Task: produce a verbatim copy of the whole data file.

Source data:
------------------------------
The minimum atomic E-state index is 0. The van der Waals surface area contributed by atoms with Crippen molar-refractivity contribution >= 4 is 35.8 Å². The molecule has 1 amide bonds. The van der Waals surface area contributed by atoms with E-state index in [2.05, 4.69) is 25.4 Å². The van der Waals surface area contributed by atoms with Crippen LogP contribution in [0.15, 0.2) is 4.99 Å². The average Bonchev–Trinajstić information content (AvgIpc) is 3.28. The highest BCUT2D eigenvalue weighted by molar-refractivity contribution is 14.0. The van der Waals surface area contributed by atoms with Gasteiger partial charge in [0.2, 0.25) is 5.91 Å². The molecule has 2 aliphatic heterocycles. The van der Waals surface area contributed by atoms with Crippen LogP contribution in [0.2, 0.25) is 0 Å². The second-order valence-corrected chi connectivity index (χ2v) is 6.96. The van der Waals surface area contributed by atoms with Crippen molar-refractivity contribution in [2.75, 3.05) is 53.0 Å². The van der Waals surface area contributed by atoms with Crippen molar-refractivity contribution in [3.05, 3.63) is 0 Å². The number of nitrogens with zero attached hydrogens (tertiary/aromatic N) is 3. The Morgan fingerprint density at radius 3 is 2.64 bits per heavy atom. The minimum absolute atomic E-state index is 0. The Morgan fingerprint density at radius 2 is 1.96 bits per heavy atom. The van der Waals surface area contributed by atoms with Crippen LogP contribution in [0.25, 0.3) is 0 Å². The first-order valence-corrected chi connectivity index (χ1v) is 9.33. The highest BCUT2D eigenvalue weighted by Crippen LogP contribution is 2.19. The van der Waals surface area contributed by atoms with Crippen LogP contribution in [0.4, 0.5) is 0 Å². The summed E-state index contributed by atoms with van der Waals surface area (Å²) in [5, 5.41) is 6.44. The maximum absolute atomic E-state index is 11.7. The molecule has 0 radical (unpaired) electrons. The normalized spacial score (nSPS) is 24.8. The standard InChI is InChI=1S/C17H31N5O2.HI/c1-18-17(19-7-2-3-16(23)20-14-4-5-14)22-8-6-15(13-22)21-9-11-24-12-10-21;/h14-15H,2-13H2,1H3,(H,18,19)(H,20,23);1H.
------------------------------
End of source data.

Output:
The minimum atomic E-state index is 0. The van der Waals surface area contributed by atoms with Crippen molar-refractivity contribution >= 4 is 35.8 Å². The molecule has 1 amide bonds. The van der Waals surface area contributed by atoms with E-state index in [2.05, 4.69) is 25.4 Å². The van der Waals surface area contributed by atoms with Crippen LogP contribution in [0.15, 0.2) is 4.99 Å². The average Bonchev–Trinajstić information content (AvgIpc) is 3.28. The highest BCUT2D eigenvalue weighted by molar-refractivity contribution is 14.0. The van der Waals surface area contributed by atoms with Gasteiger partial charge in [0.2, 0.25) is 5.91 Å². The molecule has 2 aliphatic heterocycles. The van der Waals surface area contributed by atoms with Crippen LogP contribution in [0.2, 0.25) is 0 Å². The second-order valence-corrected chi connectivity index (χ2v) is 6.96. The van der Waals surface area contributed by atoms with Crippen molar-refractivity contribution in [2.75, 3.05) is 53.0 Å². The van der Waals surface area contributed by atoms with Crippen molar-refractivity contribution in [3.05, 3.63) is 0 Å². The number of nitrogens with zero attached hydrogens (tertiary/aromatic N) is 3. The Morgan fingerprint density at radius 3 is 2.64 bits per heavy atom. The minimum absolute atomic E-state index is 0. The Morgan fingerprint density at radius 2 is 1.96 bits per heavy atom. The van der Waals surface area contributed by atoms with Crippen LogP contribution in [0.25, 0.3) is 0 Å². The first-order valence-corrected chi connectivity index (χ1v) is 9.33. The highest BCUT2D eigenvalue weighted by Crippen LogP contribution is 2.19. The van der Waals surface area contributed by atoms with Crippen LogP contribution in [0.4, 0.5) is 0 Å². The summed E-state index contributed by atoms with van der Waals surface area (Å²) in [5, 5.41) is 6.44. The maximum absolute atomic E-state index is 11.7. The molecule has 0 radical (unpaired) electrons. The normalized spacial score (nSPS) is 24.8. The standard InChI is InChI=1S/C17H31N5O2.HI/c1-18-17(19-7-2-3-16(23)20-14-4-5-14)22-8-6-15(13-22)21-9-11-24-12-10-21;/h14-15H,2-13H2,1H3,(H,18,19)(H,20,23);1H.